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It showed a short-haired boy with hazel eyes who had arrived alone in Britain last July without any proof of who he is or how he got here.When he was discovered wandering the streets in South London, he said his name was Huang Ngoc Vo, that he was 14 years old, and from Vietnam. And there the matter might have rested, with the migrant child receiving the best help Britain could offer.
According to the Independent Drug Monitoring Unit, there are 1.7 million to 3.6 million active cannabis users in the UK, consuming between 620 and 1,400 tonnes each year with an estimated market value of between £2.9 billion and £8.6 billion.Calls for a more considered approach to cannabis legislation with medical benefits in mind have been consistently batted down by the Government, the most famous recent example being a petition to legalise the drug signed by more 230,000 Brits which was debated in Parliament but dismissed out of hand last year.Filmmaker Conor Woodman said cannabis growers can ‘make £40,000 a year’ adding: ‘One single mum told me her bedroom tax pales into insignificance compared to what she makes from the cannabis in her spare room.’ The documentary found shops selling all the equipment to grow cannabis – for as little as £400.Medi Pen is confident that by setting a precedent for testing cannabis products with the NHS, it will have a huge impact on the public's perception of cannabis.“Over the past year the Medi Pen has quickly become without a doubt one of the most highly-rated CBD products in the world,” said managing director Jordan Owen.But in October, telling his foster family he was visiting the local library in Bexley, the boy vanished into thin air. Sadly, Huang’s story is becoming disturbingly familiar — and offers a glimpse into a growing child slave trade in Britain.
The police, who’ve asked the public to help trace him, say he had run away from his foster parents’ home on two previous occasions, only to be rescued from an address ten miles away in Peckham, South London. According to the Independent Drug Monitoring Unit, there are 1.7 million to 3.6 million active cannabis users in the UK, consuming between 620 and 1,400 tonnes each year with an estimated market value of between £2.9 billion and £8.6 billion Only last week, the Mail reported how 13 Vietnamese children vanished after arriving in Britain in the back of a lorry.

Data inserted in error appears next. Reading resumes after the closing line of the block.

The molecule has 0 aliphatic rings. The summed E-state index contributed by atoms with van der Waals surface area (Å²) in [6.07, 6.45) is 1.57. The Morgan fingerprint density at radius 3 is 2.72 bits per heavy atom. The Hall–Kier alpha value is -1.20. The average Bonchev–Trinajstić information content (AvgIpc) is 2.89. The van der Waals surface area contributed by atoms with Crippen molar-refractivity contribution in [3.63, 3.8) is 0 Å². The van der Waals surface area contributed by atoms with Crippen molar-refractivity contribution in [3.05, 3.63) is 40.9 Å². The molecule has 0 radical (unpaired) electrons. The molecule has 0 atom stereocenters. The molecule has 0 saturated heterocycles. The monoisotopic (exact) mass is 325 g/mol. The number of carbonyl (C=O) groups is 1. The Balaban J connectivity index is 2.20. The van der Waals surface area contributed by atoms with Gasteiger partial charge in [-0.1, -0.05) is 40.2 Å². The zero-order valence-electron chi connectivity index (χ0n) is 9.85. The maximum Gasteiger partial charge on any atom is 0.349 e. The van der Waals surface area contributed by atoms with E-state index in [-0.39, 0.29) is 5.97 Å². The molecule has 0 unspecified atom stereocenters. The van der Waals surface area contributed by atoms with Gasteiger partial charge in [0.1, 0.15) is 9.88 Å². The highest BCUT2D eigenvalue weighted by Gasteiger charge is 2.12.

Now, the police — who issued a set of pictures, including one of a boy crying — are desperately trying to find them.
Since 2015, 150 Vietnamese migrant children have disappeared from care or foster homes here, never to be seen again.
Exclusive: The makers of the Medi Pen vaporiser are confident that by setting a precedent for testing cannabis products with this reputable body, it will have a huge impact on the public’s perception of cannabis A cannabidiol (CBD) vaporiser that has helped thousands of people suffering from a variety of conditions is being tested by an NHS unit, an unprecedented step that could increase scrutiny on cannabis’ medical benefits and have a huge impact on the UK’s legislation on it.
The Medi Pen, a legal way to consume CBD, which, unlike tetrahydrocannabinol (THC), is non-psychoactive, has been on sale for a year now and drew very positive reviews, relieving the pain of people with everything from depression and anxiety to arthritis and fibromyalgia.
“As the first consumer cannabis product to be tested by the NHS, we are confident that this will go a long way towards creating a properly regulated cannabis market in the UK and are extremely excited to see what the future holds.” The NHS was unable to comment due to a non-disclosure agreement preventing them from sharing any client information, with the exemption of official government bodies such as the Medicines and Healthcare products Regulatory Agency (MHRA).